Why can't engineering good software be like building a house?

Stephen E. Cross, Ph.D.

Georgia Institute of Technology, Georgia Tech Research Institute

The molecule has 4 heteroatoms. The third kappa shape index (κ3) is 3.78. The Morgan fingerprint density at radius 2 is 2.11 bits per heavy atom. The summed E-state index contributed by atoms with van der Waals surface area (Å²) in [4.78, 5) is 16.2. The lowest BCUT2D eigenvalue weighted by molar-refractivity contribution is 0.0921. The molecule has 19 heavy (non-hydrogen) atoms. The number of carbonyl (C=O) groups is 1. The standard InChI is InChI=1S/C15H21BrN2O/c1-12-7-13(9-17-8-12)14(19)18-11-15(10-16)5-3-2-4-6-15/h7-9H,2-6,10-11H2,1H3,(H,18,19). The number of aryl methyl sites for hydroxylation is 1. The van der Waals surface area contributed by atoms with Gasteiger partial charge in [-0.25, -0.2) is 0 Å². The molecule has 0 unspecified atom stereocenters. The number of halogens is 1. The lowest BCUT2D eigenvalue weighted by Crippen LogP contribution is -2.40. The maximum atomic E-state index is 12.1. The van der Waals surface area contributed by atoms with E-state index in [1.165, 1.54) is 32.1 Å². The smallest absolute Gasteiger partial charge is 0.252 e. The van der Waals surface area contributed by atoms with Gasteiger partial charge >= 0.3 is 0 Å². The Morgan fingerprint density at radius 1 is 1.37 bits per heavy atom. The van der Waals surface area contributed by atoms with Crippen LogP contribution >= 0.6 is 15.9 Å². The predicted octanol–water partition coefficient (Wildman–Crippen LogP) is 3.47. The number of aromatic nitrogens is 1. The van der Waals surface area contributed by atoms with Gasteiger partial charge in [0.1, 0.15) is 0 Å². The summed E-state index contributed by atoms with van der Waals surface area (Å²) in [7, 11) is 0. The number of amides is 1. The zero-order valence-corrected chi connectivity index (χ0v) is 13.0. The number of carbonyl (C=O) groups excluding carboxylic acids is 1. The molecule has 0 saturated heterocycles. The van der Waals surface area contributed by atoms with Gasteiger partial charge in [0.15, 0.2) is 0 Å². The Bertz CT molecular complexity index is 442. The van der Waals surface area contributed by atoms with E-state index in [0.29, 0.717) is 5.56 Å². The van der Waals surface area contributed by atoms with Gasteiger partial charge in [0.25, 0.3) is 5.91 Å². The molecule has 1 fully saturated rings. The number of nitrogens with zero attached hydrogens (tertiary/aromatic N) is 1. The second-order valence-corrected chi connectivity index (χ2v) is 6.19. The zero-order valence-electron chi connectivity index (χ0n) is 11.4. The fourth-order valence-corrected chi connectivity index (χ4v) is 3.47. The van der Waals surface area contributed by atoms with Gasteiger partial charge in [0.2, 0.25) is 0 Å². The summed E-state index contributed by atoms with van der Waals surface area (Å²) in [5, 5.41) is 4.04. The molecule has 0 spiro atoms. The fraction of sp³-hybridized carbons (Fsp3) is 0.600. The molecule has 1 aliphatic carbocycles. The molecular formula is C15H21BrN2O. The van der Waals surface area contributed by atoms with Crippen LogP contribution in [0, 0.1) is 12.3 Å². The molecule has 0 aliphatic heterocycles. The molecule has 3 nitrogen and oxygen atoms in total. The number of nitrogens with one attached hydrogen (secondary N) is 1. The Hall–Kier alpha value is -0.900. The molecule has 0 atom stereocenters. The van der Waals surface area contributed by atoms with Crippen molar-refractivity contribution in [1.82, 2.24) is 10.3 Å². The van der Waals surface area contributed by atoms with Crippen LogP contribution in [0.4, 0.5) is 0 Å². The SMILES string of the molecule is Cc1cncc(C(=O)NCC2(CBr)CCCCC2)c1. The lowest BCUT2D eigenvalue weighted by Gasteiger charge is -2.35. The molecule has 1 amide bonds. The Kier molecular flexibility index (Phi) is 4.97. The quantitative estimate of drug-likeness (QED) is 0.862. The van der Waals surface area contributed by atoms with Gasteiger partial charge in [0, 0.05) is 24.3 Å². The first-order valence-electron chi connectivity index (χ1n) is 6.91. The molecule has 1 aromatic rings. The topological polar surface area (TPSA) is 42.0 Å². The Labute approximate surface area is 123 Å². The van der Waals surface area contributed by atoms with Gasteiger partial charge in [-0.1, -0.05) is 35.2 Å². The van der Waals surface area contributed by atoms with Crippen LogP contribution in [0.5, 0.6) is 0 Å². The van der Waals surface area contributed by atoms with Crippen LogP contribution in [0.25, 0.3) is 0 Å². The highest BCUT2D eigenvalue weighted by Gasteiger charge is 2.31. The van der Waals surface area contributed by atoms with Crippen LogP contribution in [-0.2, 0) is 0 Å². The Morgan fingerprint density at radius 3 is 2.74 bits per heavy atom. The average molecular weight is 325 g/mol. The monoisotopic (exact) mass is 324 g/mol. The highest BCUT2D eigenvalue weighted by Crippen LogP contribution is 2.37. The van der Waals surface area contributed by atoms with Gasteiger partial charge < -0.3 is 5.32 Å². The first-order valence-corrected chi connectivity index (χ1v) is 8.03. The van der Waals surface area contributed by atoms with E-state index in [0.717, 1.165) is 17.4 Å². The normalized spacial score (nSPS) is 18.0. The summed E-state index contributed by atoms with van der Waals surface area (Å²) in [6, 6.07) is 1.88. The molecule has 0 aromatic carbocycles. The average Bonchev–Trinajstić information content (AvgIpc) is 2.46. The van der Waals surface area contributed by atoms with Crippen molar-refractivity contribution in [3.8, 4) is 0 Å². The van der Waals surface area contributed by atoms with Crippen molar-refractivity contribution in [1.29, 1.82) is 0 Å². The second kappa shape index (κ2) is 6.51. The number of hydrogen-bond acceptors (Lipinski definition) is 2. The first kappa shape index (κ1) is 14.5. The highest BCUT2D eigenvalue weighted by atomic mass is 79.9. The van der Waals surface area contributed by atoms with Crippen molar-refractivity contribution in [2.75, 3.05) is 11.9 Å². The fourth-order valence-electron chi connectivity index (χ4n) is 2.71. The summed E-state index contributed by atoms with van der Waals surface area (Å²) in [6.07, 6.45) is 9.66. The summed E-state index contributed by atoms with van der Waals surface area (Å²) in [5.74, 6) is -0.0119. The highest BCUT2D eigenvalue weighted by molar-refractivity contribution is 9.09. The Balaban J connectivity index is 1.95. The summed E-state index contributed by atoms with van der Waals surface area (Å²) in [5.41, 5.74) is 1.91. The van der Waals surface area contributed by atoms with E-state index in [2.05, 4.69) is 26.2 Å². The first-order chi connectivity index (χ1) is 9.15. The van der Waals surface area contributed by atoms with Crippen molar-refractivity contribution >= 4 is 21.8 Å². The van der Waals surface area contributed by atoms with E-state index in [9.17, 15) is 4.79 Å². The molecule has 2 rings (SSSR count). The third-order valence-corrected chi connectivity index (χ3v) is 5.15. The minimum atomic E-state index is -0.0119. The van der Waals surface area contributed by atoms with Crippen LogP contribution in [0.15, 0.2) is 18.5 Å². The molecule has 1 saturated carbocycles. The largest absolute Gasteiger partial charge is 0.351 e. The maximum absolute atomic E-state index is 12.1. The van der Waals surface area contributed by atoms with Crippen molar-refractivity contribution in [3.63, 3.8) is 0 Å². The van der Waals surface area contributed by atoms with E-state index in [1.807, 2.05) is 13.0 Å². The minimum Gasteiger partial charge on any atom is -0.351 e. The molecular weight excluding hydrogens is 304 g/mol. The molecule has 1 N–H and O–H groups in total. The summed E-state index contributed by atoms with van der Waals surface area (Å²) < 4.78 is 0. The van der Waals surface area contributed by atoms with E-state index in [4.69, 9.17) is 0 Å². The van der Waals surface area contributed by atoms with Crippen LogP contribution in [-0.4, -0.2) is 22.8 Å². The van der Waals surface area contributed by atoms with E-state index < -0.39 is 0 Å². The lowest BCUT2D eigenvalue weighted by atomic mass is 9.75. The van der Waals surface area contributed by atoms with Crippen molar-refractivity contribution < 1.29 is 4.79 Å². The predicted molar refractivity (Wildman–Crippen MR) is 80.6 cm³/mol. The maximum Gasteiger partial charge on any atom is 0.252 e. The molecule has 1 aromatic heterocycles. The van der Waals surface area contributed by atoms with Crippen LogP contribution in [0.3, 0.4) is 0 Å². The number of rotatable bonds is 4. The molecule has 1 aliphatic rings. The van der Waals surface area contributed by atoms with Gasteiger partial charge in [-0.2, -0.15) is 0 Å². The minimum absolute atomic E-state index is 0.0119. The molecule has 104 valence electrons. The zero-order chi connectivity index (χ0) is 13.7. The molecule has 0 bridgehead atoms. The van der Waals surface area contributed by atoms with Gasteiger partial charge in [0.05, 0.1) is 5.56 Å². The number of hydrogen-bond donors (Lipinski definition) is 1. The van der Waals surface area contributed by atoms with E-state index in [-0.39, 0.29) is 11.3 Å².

It can! Our management, customers, and even our fellow engineers believe that the engineering of software intensive systems is different and hard. I've exploited this false perception for years. After 30 plus years of building software and supervising software projects, two things now seem obvious in hind sight. First, designing and building great software is not really that much different than designing and building a good house. Both have architectures, both leverage building codes and standards, both benefit from new approaches such as re-use, and both are fundamentally dependent on the skills of the designers and builders and the disciplined processes upon which they base their work. Second, we live in society that expects good houses, but routinely accepts bad software. In this (hopefully) humorous lunch time talk, I hope to enlist you in joining me to convince our stakeholder communities that engineering software is no different than the engineering of other artifacts. And I also hope to enlist your help in convincing the marketplace that they should demand and expect high quality software just like they demand and expect such of other engineered artifacts.